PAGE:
What to do when it’s a rainy day in your head

What to do when it’s a rainy day in your head

On Tuesday Bloody Good Chap had to pause his bicep curls (or some gym thing) to listen to me sobbing into the phone with overwhelm. I had one of those days where everything was all too much. No matter what I got done there seemed to be 5 million other things not done, and everything I did set off a cascade of other jobs that needed doing. Frankly, I was feeling like a panicky little meercat with paper everywhere.

I cried 4-5 times on Tuesday.

It probably doesn’t help that meditation is usually what saves me from feeling this way at random, but on Tuesday my meditation was cut short by my Parisian guests wanting to have a chat in French whilst eating their toast with jam. Yes, I speak French, I’m just letting you know that so you think I’m cool.

It felt like I’d felt overwhelmed for weeks but actually I’m pretty sure I felt great last week.

When my mind decides I’m overwhelmed, it makes up stories about how hard everything has been for ages. Like when you have a fight with your boyfriend and then you feel sure that the thing he’s just done wrong is something he does wrong ALLL the time, you just can’t remember any specific examples.

But it’s all bollocks that the mind makes up to do what it does best – catastrophising. When I look in my gratitude journal I can see that last week I was feeling really bloody good about life!

So what are you up to mind, telling me the world was over on Tuesday?

I suspect it’s not just me feeling this way, there are some awful things happening in the world, and sometimes it’s just all too much, and it’s too hard for our brains to comprehend it all and still stay focussed and positive in our own lives.

What I generally do is hide and hermit myself when I’m feeling shitty, but I’ve been trying to undo that pattern, because as I tell my clients over and over – we’re used to existing in tribes, humans are not built to survive in the wilderness on our own, we’re meant to be surrounded by people who support us when we need it.

A problem shared is a problem halved and yada yada. What is yada yada anyway? Click To Tweet

One of my lovely clients says it and I think I’ve picked it up!

Yet most of us have created lives where we’re independent and perfect (I certainly have), which means that to keep up the facade we have to struggle alone.

So, in keeping with this, I’m sharing with you guys that I was overwhelmed and stressy this week, well, mostly just Tuesday, and I didn’t have an answer for it, though I do love to have answers. Welllll, that’s not true, I know that in general I need to stop telling myself I’m too busy and get back to doing the things I already know I need to be doing more of to calm myself the f down – yoga, meditation, healthy food, exercise, not struggling alone, handstands, getting outside.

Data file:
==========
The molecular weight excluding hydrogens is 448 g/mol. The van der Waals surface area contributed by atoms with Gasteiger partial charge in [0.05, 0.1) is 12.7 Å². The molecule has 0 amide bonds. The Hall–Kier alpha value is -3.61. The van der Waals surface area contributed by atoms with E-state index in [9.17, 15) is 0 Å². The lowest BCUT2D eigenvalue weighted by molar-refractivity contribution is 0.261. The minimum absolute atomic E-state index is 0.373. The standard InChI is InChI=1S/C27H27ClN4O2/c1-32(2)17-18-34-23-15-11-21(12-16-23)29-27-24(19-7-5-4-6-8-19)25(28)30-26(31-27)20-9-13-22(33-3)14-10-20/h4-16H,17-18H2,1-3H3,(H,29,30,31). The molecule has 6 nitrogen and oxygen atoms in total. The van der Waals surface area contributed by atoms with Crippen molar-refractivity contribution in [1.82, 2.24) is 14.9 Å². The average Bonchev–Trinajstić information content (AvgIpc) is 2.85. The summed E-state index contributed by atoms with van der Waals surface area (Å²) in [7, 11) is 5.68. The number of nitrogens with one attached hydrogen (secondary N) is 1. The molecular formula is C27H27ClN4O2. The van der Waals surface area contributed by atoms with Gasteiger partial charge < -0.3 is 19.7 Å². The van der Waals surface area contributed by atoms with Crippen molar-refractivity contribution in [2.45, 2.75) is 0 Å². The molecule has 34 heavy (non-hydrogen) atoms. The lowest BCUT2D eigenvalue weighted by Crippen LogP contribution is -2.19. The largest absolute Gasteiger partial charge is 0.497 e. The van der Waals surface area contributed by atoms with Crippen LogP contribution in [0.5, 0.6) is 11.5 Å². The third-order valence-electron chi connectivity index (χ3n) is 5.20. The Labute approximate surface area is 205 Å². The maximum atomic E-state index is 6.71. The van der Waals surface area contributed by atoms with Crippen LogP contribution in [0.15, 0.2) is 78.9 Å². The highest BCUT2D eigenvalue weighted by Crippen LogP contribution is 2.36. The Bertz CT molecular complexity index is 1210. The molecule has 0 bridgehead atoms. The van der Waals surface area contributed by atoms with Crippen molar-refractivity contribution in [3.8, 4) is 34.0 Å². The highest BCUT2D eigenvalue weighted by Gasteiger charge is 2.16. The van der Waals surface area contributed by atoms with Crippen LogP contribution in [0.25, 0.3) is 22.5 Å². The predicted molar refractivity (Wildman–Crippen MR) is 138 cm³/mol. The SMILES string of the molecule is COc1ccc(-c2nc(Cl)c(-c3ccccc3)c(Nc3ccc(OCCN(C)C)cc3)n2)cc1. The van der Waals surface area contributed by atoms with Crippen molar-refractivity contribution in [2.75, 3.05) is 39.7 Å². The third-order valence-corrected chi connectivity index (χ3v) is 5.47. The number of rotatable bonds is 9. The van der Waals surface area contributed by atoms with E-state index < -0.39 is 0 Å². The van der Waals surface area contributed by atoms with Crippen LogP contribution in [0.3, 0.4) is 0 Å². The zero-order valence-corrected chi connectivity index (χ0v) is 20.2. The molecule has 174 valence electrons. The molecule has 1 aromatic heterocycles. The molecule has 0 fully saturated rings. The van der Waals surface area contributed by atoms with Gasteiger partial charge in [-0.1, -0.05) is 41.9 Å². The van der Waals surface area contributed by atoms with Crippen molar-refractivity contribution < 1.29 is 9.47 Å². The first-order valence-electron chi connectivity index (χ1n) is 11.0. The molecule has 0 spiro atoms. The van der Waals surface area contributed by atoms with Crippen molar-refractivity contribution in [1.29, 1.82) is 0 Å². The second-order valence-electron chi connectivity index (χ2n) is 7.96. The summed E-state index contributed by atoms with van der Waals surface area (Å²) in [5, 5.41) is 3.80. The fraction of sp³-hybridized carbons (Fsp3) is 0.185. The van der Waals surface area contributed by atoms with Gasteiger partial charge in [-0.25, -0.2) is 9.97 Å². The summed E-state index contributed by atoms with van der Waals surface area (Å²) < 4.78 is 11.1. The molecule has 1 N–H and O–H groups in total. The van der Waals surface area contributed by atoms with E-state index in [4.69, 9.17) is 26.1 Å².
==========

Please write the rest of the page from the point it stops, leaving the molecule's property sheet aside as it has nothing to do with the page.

So I ordered a box of vegetables to be delivered to my house and today I was very excited when it arrived.

Not that I really know what to do with them. But I will try my best to make them tasty, and if all else fails, blend them into a green smoothie so at least my cells are getting nutrients while my mind flips out.

I did also just open my bloody good jar to see if anything in there could help me, and it did make me feel a lot better.

(I wrote about it more inspiringly here – what to do when you just want to insta scroll your shite day into oblivion:)

Moral of the story: don’t stress/ worry/ catastrophise alone. And get a bloody good jar going for the days when it rains inside your head.

Keen to get clear on your direction and confident in your decisions? Learn to tame your mind in the most relatable, fun and rainbow-free way possible. Check this out.

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Gidday, I'm Andrea

I'm a mindfulness advisor and former cynical pessimist.

I used to be an awkward, pessimistic, mediocrely happy overachiever.

Life looked good on the outside, but on the inside things were average.

I was indecisive, I didn't know what to do with my life, I self-sabotaged the hell out of my relationships.

I had a feeling I was going to keep f-ing things up for myself unless something radical changed.

The life handbrake-turn that followed over the next few years came as the result of learning what I now teach in Bloody Good Life 101. Just practical, relatable techniques without any rainbow and butterfly jibber jabber.

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